Too linear, too simplistic and not enough balance. More opponents, tougher opponents, more unlinear areas, etc. - it would have made this game much better.
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9 of 12 people found the following review helpful
on 24 August 2007
Im sure from all the previews that Bioshock is a great game. Trouble is, I havent been able to play it yet, and Im unsure if I will.

Nowhere on any review sites or even here on Amazon does it show that this game NEEDS AN INTERNET CONNECTION to COMPLETE INSTALLATION.

Now obviously, I have an Internet connection (otherwise you wouldnt be reading this :P), but I have 2 PCs, one a custom built gaming PC, and the other a bog-standard min-spec internet access PC. My custom PC never touches the internet- The standard PC is if you like, a safeguard- Any downloads are done there, then transferred to the custom.

So the issue of needing an Internet connection causes problems to say the least!- Right now, Im having to totally reboot and reformat the custom PC, thanks to an over reactive Anti-Virus programme, and the standard PC wont run it.

So BEWARE! And Amazon, game publishers et al, please, please, please, list Internet connection required if it is!
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7 of 10 people found the following review helpful
on 4 September 2007
Established FPS players will no doubt be tired of the run-of-the-mill and unoriginal FPS games that seem to be regularly churned out these days. This game is refreshingly different, and one of very few that has not only managed to keep my attention but has left me looking forward to playing it between sessions. The atmosphere and styling is top notch and the story immersive. Exploring the incredibly detailed and well sculpted environment is just plain fun, especially when you have a few hacked security bots for company to fight your battles for you. While the combat is pretty much what you'd expect, it has a few interesting twists. The iconic Big Daddies are strangely loveable, stomping around the place protecting the Little Sisters. I always feel slightly guilty for defeating them, not least of all because of the way that Little Sisters cry for their fallen protectors.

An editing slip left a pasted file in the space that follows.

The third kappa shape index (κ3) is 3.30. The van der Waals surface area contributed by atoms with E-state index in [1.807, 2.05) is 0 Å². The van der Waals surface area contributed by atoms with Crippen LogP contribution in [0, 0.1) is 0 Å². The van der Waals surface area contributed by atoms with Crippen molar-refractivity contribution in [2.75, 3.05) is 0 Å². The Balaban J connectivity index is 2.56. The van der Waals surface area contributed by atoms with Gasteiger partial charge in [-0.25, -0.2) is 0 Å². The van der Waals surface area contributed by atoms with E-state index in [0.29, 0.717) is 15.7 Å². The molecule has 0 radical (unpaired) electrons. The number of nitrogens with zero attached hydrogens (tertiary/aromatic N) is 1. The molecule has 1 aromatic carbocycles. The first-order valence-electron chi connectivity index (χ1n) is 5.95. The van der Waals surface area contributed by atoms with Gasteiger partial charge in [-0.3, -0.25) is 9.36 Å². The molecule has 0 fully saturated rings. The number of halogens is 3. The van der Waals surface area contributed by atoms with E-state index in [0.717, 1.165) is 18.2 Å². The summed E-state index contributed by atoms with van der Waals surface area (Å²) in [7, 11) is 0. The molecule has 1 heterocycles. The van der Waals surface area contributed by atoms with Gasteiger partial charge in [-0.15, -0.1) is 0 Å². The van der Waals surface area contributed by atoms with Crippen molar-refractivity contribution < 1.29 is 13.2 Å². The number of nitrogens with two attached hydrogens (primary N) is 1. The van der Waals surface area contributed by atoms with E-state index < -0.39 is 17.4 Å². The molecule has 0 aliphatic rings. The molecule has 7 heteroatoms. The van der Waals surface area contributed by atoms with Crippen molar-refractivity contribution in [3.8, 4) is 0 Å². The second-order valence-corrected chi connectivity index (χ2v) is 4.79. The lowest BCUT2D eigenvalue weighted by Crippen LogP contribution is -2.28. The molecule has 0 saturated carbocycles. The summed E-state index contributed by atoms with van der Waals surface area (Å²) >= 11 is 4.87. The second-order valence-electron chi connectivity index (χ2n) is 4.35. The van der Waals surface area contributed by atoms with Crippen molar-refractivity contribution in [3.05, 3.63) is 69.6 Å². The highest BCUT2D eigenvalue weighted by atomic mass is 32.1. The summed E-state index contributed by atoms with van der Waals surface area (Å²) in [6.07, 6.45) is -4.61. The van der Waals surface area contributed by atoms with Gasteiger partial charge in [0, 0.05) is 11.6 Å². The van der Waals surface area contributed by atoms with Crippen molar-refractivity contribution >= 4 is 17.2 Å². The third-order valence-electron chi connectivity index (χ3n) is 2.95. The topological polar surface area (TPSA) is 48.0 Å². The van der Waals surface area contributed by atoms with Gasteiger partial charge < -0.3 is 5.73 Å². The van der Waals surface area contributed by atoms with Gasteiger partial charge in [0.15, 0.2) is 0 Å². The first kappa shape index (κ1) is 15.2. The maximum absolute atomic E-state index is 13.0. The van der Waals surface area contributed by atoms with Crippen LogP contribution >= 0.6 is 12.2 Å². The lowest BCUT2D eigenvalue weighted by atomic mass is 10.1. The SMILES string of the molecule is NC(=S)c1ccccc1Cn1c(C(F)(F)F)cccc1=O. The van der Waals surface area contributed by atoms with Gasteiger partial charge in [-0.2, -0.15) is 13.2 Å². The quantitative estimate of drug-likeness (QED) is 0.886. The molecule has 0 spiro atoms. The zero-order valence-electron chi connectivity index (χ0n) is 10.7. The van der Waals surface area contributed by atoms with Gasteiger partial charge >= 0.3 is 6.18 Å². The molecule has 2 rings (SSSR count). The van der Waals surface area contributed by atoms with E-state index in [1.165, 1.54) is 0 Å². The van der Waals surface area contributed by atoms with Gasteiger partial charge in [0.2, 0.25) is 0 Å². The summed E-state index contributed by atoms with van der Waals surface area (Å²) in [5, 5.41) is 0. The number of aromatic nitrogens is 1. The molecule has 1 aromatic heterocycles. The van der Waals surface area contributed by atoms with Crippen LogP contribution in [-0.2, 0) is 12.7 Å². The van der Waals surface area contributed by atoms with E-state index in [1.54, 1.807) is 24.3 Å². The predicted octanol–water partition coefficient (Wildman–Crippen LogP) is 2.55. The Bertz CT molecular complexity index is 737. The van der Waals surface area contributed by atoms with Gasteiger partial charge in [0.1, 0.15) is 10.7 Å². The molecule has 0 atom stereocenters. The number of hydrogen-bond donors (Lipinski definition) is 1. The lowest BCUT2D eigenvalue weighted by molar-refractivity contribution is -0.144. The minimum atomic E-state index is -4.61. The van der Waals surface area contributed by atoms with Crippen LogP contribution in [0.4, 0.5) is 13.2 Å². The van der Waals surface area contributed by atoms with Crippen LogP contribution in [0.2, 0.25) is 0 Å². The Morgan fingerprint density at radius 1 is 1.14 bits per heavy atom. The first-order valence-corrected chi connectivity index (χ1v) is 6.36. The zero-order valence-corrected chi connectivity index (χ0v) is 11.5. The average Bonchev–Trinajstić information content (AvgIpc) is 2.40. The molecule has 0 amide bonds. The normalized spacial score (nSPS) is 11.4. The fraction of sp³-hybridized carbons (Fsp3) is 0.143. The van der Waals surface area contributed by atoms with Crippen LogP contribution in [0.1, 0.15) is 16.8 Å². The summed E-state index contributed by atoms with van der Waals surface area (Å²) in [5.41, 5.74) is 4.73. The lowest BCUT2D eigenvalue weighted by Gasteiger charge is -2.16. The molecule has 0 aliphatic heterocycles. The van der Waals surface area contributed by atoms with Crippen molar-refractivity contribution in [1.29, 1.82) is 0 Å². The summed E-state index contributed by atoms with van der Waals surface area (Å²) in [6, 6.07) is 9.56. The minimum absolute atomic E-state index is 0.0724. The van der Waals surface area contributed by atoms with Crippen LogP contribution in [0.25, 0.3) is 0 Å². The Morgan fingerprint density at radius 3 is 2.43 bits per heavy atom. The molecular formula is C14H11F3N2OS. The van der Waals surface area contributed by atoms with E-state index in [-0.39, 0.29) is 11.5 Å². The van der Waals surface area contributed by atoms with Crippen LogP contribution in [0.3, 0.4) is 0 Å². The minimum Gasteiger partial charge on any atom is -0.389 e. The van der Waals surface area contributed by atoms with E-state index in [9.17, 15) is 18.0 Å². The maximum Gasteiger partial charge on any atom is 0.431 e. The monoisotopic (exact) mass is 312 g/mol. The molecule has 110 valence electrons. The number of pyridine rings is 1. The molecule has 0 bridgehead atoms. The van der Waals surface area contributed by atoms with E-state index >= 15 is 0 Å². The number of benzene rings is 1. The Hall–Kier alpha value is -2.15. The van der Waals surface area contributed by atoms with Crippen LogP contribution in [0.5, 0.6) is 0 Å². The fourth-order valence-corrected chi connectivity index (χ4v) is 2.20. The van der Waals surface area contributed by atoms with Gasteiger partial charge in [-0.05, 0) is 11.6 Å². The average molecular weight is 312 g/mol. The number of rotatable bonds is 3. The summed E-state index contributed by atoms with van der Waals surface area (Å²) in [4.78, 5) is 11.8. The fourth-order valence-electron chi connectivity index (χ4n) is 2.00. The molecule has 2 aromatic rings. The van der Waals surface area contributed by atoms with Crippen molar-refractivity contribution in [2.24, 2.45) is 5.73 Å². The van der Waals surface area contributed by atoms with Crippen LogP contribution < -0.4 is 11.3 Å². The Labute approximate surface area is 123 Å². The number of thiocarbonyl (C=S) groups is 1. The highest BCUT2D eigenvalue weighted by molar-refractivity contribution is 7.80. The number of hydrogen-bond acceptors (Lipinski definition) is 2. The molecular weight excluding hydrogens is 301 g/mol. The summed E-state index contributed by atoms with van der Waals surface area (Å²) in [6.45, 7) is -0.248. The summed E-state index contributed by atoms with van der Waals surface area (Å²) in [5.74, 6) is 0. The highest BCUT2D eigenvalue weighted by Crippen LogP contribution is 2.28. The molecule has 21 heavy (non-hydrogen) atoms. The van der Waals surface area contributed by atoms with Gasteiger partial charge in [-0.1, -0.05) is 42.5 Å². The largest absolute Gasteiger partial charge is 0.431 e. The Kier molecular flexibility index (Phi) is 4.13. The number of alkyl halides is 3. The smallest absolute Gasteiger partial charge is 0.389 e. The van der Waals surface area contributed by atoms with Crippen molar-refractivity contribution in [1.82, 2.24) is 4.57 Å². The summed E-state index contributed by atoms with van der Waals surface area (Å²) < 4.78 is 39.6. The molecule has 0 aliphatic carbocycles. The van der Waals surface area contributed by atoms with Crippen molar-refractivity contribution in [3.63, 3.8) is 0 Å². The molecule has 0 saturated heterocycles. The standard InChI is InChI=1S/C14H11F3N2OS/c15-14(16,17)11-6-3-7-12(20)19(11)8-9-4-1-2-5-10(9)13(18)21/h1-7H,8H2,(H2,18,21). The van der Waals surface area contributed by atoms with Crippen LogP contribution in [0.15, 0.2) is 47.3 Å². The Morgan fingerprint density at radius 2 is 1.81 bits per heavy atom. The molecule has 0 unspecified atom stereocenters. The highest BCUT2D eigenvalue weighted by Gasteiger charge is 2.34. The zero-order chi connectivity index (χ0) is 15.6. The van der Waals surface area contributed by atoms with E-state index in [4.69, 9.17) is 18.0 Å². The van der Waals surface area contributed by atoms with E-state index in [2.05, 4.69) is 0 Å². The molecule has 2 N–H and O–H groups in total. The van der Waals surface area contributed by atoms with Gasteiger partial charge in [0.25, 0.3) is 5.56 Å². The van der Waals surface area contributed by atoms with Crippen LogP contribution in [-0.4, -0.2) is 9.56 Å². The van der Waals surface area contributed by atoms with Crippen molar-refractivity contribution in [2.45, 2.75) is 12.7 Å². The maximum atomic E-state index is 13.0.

In summary, if you just want to run and shoot you're probably better off with Unreal Tournament 3 - this one isn't for you. If you like exploring and want a game with plot and character, you'll love this FPS - it's not one to be missed.
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4 of 6 people found the following review helpful
on 26 August 2007
I'd been waiting for this game since I heard about it years ago so I was rather excited to get my hands on it.
One thing that had been bothering me though were the spec's required to run this game, my PC's a Pentium 4 3.4Ghz, nVidia 7600GT, 2Bg RAM so I'm somewhere just over minimum req'd specs. But as with most new games I envisaged a LOT of tweaking to get it run (especially after having seen the screenshots).
Well? Not a bit of it.
After installing (key code activation can be a bit of a pain, took me a dozen attempts) the game updates graphics drivers etc and a couple of (and I MEAN two) tweaks of the graphic settings, I was sorted.
And, OH MY WORD!!! This game is quite simply THE most beautifully designed game I've ever played. Right from the word go, you just KNOW you're playing something VERY special. The art deco interiors are simply stunning, SO imaginative. The sounds (the old gramaphone 40s and 50s "78"s playing here and there) together with the ambient sounds of the "city" immerse you in such a believable world.
I'm not going to go TOO much into the actual gameplay as I think it is best experienced fresh. Suffice to say there ARE vague similarities to HalfLife 2 but the one thing Bioshock has over HL is the freedom to play the way you want to play. Yes you're still being guided toward a final objective, but it's the way it's executed the stands Bioshock apart from HL. There are SO many ways of defeating your foes in Bioshock (EG, I just won my first fight with a major character without lifting a finger...just a little "pre-planning") and I haven't played long enough to recieve all of the available weapons and "powers".
But also, unlike 99% of other games I've played, once you've been to an area of the city, the door isn't closed behind you during some highly coincidental/unlikely occurance, you're free to go back there as much as you like (which IS handy if you've left something there you were unable to carry) but, things might not necessarily be the way you left them.

So is this a HalfLife beater? It's a VERY close one but I think so, yes. It does, I think, feel less funnelled and whilst it may not have the strong character cast of HL, the city itself and all the weird and wonderful enemies and gadgets and the sheer atmosphere created, JUST help Bioshock pip HL to the post.

Sorry Gordon.